Efforts to test these immunization strategies in animal models are already underway and some of the first results in rhesus macaques were presented at the conference. Haynes and Larry Liao from the Duke University Medical Center presented immunization studies with Env variants from a volunteer that eventually developed antibody CH103, which targets the CD4bs. The virus that established infection in this volunteer carried the Env that was able to bind the germline version of the CH103 antibody. In addition to that Env, researchers also created immunogens based on Envs found at weeks 52, 78, and 100, because their analysis suggested that those Envs played an important role in driving the development of the CH103 bNAb. They tested the Env from the infecting virus on its own and in combination with the later versions of Env, which were either combined as a mixture or administered sequentially one after the other. All three approaches resulted in appearance of antibody intermediates at initial stages of CD4bs bNAb lineages, which was an encouraging finding. In macaques immunized sequentially with these Envs, neutralization assays showed appearance of more potent and broad antibodies than in the other two groups, validating the overall approach of attempting to mimic the natural evolution of antibody maturation. However, neutralization titers in plasma were not very high and, therefore, more work is needed to improve upon this initial success.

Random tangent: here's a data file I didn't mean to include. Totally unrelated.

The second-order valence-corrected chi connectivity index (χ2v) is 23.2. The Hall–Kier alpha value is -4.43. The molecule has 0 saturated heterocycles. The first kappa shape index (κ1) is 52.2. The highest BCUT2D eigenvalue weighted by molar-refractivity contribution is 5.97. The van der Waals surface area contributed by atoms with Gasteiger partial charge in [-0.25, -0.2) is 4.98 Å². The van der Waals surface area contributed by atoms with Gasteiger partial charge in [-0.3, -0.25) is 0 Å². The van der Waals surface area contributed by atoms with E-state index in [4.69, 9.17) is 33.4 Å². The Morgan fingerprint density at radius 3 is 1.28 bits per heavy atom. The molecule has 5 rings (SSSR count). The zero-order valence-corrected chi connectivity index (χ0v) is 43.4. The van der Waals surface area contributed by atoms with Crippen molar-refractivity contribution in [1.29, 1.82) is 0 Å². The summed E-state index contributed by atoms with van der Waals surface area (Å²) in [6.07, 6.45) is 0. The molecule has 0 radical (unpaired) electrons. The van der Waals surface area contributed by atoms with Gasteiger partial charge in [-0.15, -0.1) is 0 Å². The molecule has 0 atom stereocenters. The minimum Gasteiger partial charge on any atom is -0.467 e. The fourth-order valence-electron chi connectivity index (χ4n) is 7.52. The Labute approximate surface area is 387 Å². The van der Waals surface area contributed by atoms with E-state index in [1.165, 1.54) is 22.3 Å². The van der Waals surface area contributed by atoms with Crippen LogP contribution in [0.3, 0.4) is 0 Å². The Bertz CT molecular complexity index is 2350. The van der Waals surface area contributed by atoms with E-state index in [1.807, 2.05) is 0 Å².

Joe Jardine, a member of William Schief’s laboratory at TSRI, presented another exciting study involving germline targeting immunization strategies. In an effort to target the germline precursors of VRC01-class antibodies, they have developed the eOD-GT8 60mer—a self-assembling nanoparticle carrying an engineered form of the outer domain of gp120. This protein particle is able to bind germline antibodies that express VH1-2*02, the heavy chain gene that is predominantly used by the human immune system to generate VRC01-like antibodies. To directly explore whether this immunogen could drive the evolution of a VRC01-like antibody by vaccination, their collaborator David Nemazee at TSRI created a transgenic mouse carrying just the heavy chain of the germline version of VRC01. The light chain of the germline antibody is not provided, so the antibodies produced in these animals consist of the germline VRC01 heavy chain and various light chains coming from the natural mouse repertoire. After immunization with the eOD-GT8 60mer, two important observations were made. First, a large number of antibodies appeared with light chains that have just five amino acids in the CDR-L3 loop, despite the fact that such short light chains are extremely rare in mice. VRC01-like antibodies require a light chain that has such a short CDR-L3 loop, so this result bodes well for plans to elicit such antibodies in humans. Second, in response to vaccination the heavy chain of the germline antibody was undergoing somatic hypermutation and many of the mutations that appeared were identical to mutations found in VRC01, indicating that antibody maturation followed the same pattern that led to the appearance of VRC01 in the HIV-infected individuals from which it was isolated. While the transgenic mouse system is quite artificial, these results indicate that immunization with the eOD-GT8 60mer can lead to selection of the necessary heavy and light chains and drive antibody evolution. Together with Liao’s findings, these studies strongly suggest that engaging germline versions of antibodies and guiding them towards a desired specificity is a feasible approach.